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King Crimson - Absent Lovers - Live in Montreal, 1984  CD (album) cover


King Crimson


Eclectic Prog

4.46 | 356 ratings

From, the ultimate progressive rock music website

4 stars Wonderful Document.

I was at the Toronto show of this tour, held just a couple of days before this concert was recorded on the last day of the tour in Montreal. Unknown to anyone at the time, Crimson would split after this, and not get back together (and under compromised circumstances) for 10 years. So, it is great that this recording survived. And it is very good. This line-up is, for some, their best, and their early 80s music is certainly original and inventive. The set list is the same as the Toronto show I saw, and covers most of their best tunes from the three albums, plus two oldies. It opens with each member of the band entering the stage individually, one by one, plugging in their instrument, and improvising. When Fripp enters, he lets rip his signature crazy-heavy solo, ripping the eardrums off the audience. Bruford is playing his mixed acoustic-electric set, with the wall of electric drums behind him. Belew adds feedback, etc and then suddenly without warning start Lark's Tongues Part III (from the 'Three of a Perfect Pair' album). This sets the mood, after which they launch into 'Thela Hun Ginjeet' repeat with feedback solos, 'Red', etc. One of the highlights here is the structured instrumental improv 'Industry' (again, from 'Three of a Perfect Pair'), and another is 'Indiscipline'. The latter begins with a Bruford drum solo (awesome!) over Adrian Belew playing the syncopated beat from the song. Every version of 'Indiscipline' is different, and this one shines. While a number of the songs here have fairly regular song structures, and are even played by (most) similarly to the album versions, what is often different are Bruford's fills and even beats. Sometimes he drums in four when the song is in seven, sometimes drums in three when the song is in four, etc. This is one (among many) things that make this band special. He did not, that I can tell, play this way in any other versions of the band, nor in any of his other bands. One of the penultimate tracks here is this band's version of 'Lark's Tongues in Aspic part II', with Bruford sometimes playing four (over eleven), Belew playing the violin part with his feedback-drenched style, and Fripp using a very different sound than on the original versions. The version here of Heartbeat (an encore track) is also notable. On the whole, a great collection, offering a window on their live tour. I give this 8.5 out of 10 on my 10-point scale which translates to 4 PA stars.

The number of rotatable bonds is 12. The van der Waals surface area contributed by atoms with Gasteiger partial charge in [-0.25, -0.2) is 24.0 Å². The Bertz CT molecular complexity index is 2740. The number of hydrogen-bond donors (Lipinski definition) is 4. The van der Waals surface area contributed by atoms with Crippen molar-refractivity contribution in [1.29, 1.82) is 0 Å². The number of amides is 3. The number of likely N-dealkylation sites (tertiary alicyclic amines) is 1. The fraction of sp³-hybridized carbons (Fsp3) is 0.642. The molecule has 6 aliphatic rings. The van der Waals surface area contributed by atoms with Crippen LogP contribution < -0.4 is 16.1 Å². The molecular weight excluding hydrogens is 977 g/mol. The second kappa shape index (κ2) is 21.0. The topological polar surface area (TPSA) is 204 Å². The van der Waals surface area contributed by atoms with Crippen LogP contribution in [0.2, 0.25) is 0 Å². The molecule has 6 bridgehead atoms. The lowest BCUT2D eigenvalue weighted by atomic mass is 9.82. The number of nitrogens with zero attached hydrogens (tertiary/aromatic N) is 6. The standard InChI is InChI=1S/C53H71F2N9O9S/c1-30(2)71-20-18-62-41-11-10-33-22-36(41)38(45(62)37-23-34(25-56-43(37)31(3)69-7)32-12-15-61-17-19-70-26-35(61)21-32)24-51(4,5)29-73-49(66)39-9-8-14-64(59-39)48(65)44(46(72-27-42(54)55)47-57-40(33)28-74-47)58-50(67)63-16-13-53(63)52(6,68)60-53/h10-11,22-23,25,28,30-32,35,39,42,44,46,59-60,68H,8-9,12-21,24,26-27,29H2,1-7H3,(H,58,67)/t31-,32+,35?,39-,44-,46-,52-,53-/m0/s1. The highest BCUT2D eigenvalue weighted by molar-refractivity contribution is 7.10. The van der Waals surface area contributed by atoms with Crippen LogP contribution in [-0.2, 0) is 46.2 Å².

Walkscore | 4/5 |


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